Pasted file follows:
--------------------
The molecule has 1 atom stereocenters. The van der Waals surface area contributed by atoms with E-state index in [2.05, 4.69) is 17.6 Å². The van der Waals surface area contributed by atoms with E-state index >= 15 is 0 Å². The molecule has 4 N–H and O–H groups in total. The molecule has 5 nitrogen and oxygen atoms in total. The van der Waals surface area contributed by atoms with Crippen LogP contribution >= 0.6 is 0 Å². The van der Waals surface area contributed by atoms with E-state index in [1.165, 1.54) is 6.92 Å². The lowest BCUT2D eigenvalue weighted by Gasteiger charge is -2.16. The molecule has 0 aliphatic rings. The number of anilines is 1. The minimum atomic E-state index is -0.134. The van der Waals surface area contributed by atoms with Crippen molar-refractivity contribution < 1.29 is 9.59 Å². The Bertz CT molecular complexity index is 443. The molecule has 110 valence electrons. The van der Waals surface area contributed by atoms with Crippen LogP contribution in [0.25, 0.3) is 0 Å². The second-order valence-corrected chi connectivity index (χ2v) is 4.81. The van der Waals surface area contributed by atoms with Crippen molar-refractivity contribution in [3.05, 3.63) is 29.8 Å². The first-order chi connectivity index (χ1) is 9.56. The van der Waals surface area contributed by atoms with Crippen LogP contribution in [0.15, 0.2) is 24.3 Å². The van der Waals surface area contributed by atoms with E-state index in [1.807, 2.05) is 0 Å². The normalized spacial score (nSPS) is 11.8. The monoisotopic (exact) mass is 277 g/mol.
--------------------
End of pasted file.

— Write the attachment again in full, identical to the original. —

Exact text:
The molecule has 1 atom stereocenters. The van der Waals surface area contributed by atoms with E-state index in [2.05, 4.69) is 17.6 Å². The van der Waals surface area contributed by atoms with E-state index >= 15 is 0 Å². The molecule has 4 N–H and O–H groups in total. The molecule has 5 nitrogen and oxygen atoms in total. The van der Waals surface area contributed by atoms with Crippen LogP contribution >= 0.6 is 0 Å². The van der Waals surface area contributed by atoms with E-state index in [1.165, 1.54) is 6.92 Å². The lowest BCUT2D eigenvalue weighted by Gasteiger charge is -2.16. The molecule has 0 aliphatic rings. The number of anilines is 1. The minimum atomic E-state index is -0.134. The van der Waals surface area contributed by atoms with Crippen molar-refractivity contribution < 1.29 is 9.59 Å². The Bertz CT molecular complexity index is 443. The molecule has 110 valence electrons. The van der Waals surface area contributed by atoms with Crippen LogP contribution in [0.25, 0.3) is 0 Å². The second-order valence-corrected chi connectivity index (χ2v) is 4.81. The van der Waals surface area contributed by atoms with Crippen molar-refractivity contribution in [3.05, 3.63) is 29.8 Å². The first-order chi connectivity index (χ1) is 9.56. The van der Waals surface area contributed by atoms with Crippen LogP contribution in [0.15, 0.2) is 24.3 Å². The van der Waals surface area contributed by atoms with E-state index in [1.807, 2.05) is 0 Å². The normalized spacial score (nSPS) is 11.8. The monoisotopic (exact) mass is 277 g/mol.